SHEFFIELD Cathedral has joined a protest against a proposed lap dancing venue in West Street in the city centre.
An objection has been lodged in response to an application to convert The Steelhouse bar and club at the corner of Holly Street, at back of Sheffield City Hall, into premises called Wildcats.
Already more than 60 residents of nearby apartments are urging the council to reject the scheme, saying they do not want it on their doorstep.
The authority is being told by representatives of Leeds-based Harjen Ltd that it would not be a private members’ club or a traditional nightclub with dance floors and loud music, but a bar with a stage for dancing girls doing a striptease show.
There would also be private booths form individual customers. Access would be restricted to people aged over 21.
The Cathedral’s protests comes from The Rev Canon Dr Joanne Grenfell, who is Dean of Women’s Ministry.
She says “strip clubs undermine women in society by presenting them, in an unequal way, as objects for sexual gratification”, and they “do not promote healthy committed relationships for men or women and indeed promote casual encounters”.
Already there are similar venues in Sheffield “and it is impossible to se why more should be needed.
Such a place might deter investment in other entertainment venues in West Street, “which would be detrimental to both the economy and to the community’s overall enjoyment of that area”.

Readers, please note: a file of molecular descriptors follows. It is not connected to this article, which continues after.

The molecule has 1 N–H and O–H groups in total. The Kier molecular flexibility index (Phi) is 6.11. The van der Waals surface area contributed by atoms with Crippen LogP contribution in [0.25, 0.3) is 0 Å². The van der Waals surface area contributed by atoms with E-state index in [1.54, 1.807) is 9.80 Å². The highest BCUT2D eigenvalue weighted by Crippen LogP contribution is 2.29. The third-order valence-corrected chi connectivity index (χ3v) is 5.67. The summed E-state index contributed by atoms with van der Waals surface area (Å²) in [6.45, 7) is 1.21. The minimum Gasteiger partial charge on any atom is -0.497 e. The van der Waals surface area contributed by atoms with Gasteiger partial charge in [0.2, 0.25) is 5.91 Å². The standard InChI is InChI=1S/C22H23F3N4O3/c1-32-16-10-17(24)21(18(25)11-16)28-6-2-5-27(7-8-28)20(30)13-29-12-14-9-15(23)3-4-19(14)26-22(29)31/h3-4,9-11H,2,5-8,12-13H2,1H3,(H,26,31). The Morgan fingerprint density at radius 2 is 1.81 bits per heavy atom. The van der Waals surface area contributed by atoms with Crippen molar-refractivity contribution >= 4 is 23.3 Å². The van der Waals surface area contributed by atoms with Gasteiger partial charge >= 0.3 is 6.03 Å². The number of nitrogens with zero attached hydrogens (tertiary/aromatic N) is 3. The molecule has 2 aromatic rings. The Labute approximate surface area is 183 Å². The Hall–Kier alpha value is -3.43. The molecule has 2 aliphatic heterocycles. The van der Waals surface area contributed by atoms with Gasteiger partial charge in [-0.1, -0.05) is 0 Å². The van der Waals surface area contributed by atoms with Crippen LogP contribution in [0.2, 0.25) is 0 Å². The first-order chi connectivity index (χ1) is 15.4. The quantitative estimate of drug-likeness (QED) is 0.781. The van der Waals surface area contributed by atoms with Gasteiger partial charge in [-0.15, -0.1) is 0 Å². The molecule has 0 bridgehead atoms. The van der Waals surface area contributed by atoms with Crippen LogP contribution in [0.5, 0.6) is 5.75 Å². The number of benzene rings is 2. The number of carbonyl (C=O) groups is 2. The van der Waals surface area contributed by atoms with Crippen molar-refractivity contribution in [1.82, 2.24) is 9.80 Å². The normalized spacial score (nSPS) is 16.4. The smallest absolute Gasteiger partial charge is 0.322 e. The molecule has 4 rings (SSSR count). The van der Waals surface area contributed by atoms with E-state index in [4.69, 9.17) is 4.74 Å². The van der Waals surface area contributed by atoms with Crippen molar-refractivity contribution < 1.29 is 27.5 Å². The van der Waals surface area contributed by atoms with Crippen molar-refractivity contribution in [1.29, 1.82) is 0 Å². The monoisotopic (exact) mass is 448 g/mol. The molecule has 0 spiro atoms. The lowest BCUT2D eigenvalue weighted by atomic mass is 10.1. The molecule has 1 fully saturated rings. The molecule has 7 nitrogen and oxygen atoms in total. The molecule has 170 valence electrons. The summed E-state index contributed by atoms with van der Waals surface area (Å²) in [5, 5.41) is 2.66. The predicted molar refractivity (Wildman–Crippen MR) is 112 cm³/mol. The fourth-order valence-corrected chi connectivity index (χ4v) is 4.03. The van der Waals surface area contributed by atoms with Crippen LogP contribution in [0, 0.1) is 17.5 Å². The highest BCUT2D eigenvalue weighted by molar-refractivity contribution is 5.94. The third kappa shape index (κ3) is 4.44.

One nearby resident is telling the council: “As a working woman, I will not feel comfortable, confident, secure and safe sharing my residential surroundings with a venue like this.”
Another, from the Royal Plaza apartments, says: “Sheffield centre is a nice historical area with the Cathedral and the City Hall - and a lap dancing club does not go with the intentional of preserving this area well.”
Many residents say they already suffer from late night noise and other disturbance, although one, from Westfield Terrace, writes: “I was born in Sheffield and have seen West Street become progressively more cosmopolitan and a safe place to go out. I feel that this development would take things backwards.”
The applicants say the premises would be subject to the Sexual Entertainment Venue Licensing Act, and that noise levels would be lower than those generated by a typical nightclub.
They maintain that the proposals are in line with local and national guidelines and “see no reason” why permission should not be granted.
Planning officers will prepare a report for a decision by councillors.